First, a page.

Captain Chang of the Manila Junk made a signal to one of his consorts: "Pass Within Hail." The lighter ship swung within earshot and the captain called out, "There is an unknown ship to the north! Investigate it at once!"
Later that day, the escort captain was on the deck of the Manila Junk with two foreigners. "Captain Watanabe reporting with two survivors from the Spanish ship."
"Send for the translator."
A stomach-turning tale of inept travel emerged, describing how matters of pundonor and dignidad had plagued the expedition. An English ship coincidentally near Ascension Island had sent men ashore to investigate a battle. The battle turned out to be the duels being fought by the various nobles of the staffs of the Admirals, the Lord Governor of the Philippines, the Captain-General of the Philippine Army, the Captain-General of the Expeditionary Force, and so on. The Englishman, coming back from India, had given the Spaniards all the water he could spare before continuing home. (He would have sold it, but there are limits.)
The expedition continued south to the Strait of Magellan, then up the coast to Peru. After recuperating, they struck out for the Ladrones, only to get lost when the Navigator, the Captain of the Fleet, the Pilot of the Fleet, and the Chief Surveyor had thrown the compass overboard in the course of an argument.
"Ask him where the other ships of the expedition are," Captain Chang said.
The response came back, "What other ships?"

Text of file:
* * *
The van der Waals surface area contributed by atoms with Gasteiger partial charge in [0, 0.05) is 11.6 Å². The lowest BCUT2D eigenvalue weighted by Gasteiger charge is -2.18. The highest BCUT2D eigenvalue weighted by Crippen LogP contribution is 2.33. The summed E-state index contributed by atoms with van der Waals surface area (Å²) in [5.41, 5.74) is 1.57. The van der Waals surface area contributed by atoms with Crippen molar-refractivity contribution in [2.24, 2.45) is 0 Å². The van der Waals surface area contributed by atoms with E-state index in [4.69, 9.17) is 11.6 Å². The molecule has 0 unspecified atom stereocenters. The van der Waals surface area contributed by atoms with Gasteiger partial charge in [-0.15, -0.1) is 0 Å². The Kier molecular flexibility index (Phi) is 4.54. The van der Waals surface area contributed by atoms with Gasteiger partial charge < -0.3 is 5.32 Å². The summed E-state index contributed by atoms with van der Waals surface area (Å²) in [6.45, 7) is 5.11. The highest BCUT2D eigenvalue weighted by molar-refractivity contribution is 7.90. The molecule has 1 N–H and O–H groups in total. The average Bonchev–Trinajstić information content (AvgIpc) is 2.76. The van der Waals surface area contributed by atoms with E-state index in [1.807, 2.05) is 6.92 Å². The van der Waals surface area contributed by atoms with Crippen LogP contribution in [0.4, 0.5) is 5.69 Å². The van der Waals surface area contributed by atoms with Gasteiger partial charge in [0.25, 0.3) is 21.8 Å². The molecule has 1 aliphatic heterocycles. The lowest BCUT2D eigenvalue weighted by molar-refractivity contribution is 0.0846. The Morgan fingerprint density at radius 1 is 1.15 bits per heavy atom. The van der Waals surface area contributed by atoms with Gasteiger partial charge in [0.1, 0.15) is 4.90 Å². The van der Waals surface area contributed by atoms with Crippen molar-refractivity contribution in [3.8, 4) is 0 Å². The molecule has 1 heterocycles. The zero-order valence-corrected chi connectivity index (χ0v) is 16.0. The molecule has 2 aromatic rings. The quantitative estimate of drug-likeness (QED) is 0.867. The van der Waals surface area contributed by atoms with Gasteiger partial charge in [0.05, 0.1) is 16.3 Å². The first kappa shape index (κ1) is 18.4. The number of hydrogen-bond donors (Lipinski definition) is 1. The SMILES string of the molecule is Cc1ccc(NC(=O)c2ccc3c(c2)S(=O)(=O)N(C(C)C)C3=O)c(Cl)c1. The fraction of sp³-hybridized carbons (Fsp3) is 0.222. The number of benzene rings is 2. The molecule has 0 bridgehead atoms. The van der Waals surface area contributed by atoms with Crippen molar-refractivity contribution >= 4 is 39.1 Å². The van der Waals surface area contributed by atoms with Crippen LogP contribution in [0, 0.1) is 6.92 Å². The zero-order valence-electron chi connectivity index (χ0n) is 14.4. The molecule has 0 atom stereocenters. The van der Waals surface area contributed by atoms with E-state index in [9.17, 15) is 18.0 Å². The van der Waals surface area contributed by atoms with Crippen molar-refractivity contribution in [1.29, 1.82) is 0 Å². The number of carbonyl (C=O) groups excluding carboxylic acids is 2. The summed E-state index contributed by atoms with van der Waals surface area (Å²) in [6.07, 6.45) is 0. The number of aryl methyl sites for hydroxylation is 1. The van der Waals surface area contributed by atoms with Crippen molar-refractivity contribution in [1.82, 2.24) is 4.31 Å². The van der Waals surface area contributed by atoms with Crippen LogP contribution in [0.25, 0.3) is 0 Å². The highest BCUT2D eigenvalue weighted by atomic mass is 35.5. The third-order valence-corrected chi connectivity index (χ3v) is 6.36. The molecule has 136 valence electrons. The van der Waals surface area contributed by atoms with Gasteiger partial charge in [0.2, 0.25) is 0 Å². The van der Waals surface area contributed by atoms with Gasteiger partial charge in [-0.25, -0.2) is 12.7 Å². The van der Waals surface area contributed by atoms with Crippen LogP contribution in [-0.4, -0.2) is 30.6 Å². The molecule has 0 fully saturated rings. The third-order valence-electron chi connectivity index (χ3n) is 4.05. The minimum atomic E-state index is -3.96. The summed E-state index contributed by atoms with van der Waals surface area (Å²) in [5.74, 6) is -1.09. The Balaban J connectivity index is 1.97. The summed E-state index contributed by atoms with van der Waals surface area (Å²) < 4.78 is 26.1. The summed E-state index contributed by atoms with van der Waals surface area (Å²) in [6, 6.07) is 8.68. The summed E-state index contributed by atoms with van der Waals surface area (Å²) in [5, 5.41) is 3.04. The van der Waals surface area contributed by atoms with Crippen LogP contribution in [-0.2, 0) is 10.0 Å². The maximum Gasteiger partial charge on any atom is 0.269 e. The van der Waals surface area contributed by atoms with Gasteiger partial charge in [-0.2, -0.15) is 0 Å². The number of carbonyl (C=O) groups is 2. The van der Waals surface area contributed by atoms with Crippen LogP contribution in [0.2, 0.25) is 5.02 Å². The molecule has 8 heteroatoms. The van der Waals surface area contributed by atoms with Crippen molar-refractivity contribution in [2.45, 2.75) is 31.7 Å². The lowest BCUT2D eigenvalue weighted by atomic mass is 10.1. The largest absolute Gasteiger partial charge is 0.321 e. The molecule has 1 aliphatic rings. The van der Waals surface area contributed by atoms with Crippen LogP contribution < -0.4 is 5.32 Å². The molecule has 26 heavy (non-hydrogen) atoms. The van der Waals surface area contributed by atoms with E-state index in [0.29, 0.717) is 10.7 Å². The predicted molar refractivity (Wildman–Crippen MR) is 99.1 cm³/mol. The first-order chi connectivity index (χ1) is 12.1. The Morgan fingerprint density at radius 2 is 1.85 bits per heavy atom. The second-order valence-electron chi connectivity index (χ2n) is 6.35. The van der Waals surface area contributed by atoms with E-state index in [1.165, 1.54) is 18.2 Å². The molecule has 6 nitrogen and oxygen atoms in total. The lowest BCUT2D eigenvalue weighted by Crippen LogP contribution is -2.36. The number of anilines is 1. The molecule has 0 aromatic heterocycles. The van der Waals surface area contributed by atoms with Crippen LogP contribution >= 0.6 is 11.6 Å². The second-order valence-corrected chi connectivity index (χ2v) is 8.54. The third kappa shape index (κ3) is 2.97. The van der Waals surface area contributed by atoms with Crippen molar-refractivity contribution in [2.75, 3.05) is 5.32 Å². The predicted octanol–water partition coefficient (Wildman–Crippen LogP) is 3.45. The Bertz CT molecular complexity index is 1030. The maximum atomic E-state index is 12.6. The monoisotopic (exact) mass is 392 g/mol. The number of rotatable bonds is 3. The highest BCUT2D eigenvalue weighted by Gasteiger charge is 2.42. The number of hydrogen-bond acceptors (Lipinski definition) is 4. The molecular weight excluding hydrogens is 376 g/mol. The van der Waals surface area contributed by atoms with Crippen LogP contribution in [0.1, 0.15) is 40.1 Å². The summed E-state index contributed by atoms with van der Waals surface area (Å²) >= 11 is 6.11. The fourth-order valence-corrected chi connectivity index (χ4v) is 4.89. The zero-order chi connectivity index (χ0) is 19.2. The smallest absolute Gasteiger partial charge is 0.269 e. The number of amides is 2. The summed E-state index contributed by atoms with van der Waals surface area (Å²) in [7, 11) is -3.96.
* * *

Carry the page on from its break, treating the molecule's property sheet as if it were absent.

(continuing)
The Tenno sat at the end of the great hall. The dripping of water from a leaky roof served to punctuate his words. He spoke in the dialect of the court. This needed a translator to translate to the former translator. The new tai-i shogun sat patiently, his features masklike, as the ceremonial of the Court demanded.
Did memories of the court of the Great Ming come to mind?
Events had forced his hand. The ChoSat alliance had been seduced by the prospects of glorious war and enriching trade. Streams of discontented ronin had flocked to the coast, believing that even though they could never return, serving under the great daimyo Coxinga, where pay was on time and for real, was far better than they could ever get at home. And there were campaigns against the discontented sultans of the Spice Islands and the filthy man-eating barbarians of the South Eastern Islands, the Islands of the Great Birds.
Tsunayoshi had responded to this flouting of his authority by ordering a lot of balsa wood from Peru with which to build a cage for the moa presented to him by Coxinga as a peace offering. It was too much.
The officials of his court and the greater daimyos of his hostage-entourage, met and confronted the Supreme Barbarian-Conquering Generalissimo with an ultimatum. Fortunately, the moa kicked his guts out, thus ending the problem then and there. Then, they squabbled among themselves whether to put the child heir of Tsunayoshi in charge, with a regent, or what. Someone with a memory called to mind the circumstances under which the first Shogun of this line had come to power; he had been a member of a board of regents for an infant Regent for a powerless Shogun for the Tenno. They all had a good laugh.
Restoring national harmony was essential. There was one ruler who could restore harmony. And, after all, they told themselves, he was born in Japan to a Japanese mother, so he was Japanese, neh?
The court official stumbled over the Japanese pronunciation of "Cheng Ch'eng-kung, Prince of Yen-p'ing, Kuo-hsing ye," but picked himself up and finished. The Gentleman of the Imperial Surname responded by raising both hands. "Long Live the Lord of Ten Thousand Years!" he cried.
Sometime that evening, it came to him that perhaps a tenno huang-ti, of great religious power, but no secular power, with a strong prime minister and commander in chief, might work even better. In which case, the Imperial Stipend had better be increased even more.
My thanks to Tom Billings for his suggestions and information.